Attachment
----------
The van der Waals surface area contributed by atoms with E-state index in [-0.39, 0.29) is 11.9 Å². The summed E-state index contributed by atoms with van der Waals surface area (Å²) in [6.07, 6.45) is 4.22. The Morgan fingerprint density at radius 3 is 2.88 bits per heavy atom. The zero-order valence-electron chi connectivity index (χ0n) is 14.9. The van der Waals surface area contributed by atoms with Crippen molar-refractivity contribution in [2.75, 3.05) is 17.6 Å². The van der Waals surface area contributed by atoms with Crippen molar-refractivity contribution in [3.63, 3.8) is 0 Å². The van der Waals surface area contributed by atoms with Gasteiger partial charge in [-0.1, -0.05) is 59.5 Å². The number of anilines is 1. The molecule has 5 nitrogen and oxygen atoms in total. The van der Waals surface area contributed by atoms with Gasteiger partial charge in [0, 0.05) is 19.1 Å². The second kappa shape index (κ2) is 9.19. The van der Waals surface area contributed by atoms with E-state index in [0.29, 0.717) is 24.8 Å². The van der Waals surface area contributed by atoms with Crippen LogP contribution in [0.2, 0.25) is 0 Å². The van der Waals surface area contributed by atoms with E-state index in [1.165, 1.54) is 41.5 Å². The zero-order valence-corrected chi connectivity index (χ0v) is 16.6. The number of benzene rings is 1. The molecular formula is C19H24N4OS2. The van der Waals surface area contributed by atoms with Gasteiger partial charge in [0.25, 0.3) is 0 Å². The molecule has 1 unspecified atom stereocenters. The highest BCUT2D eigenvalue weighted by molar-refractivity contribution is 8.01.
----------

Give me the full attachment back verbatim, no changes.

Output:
The van der Waals surface area contributed by atoms with E-state index in [-0.39, 0.29) is 11.9 Å². The summed E-state index contributed by atoms with van der Waals surface area (Å²) in [6.07, 6.45) is 4.22. The Morgan fingerprint density at radius 3 is 2.88 bits per heavy atom. The zero-order valence-electron chi connectivity index (χ0n) is 14.9. The van der Waals surface area contributed by atoms with Crippen molar-refractivity contribution in [2.75, 3.05) is 17.6 Å². The van der Waals surface area contributed by atoms with Crippen molar-refractivity contribution in [3.63, 3.8) is 0 Å². The van der Waals surface area contributed by atoms with Gasteiger partial charge in [-0.1, -0.05) is 59.5 Å². The number of anilines is 1. The molecule has 5 nitrogen and oxygen atoms in total. The van der Waals surface area contributed by atoms with Gasteiger partial charge in [0, 0.05) is 19.1 Å². The second kappa shape index (κ2) is 9.19. The van der Waals surface area contributed by atoms with E-state index in [0.29, 0.717) is 24.8 Å². The van der Waals surface area contributed by atoms with Crippen LogP contribution in [0.2, 0.25) is 0 Å². The van der Waals surface area contributed by atoms with E-state index in [1.165, 1.54) is 41.5 Å². The zero-order valence-corrected chi connectivity index (χ0v) is 16.6. The number of benzene rings is 1. The molecular formula is C19H24N4OS2. The van der Waals surface area contributed by atoms with Gasteiger partial charge in [0.25, 0.3) is 0 Å². The molecule has 1 unspecified atom stereocenters. The highest BCUT2D eigenvalue weighted by molar-refractivity contribution is 8.01.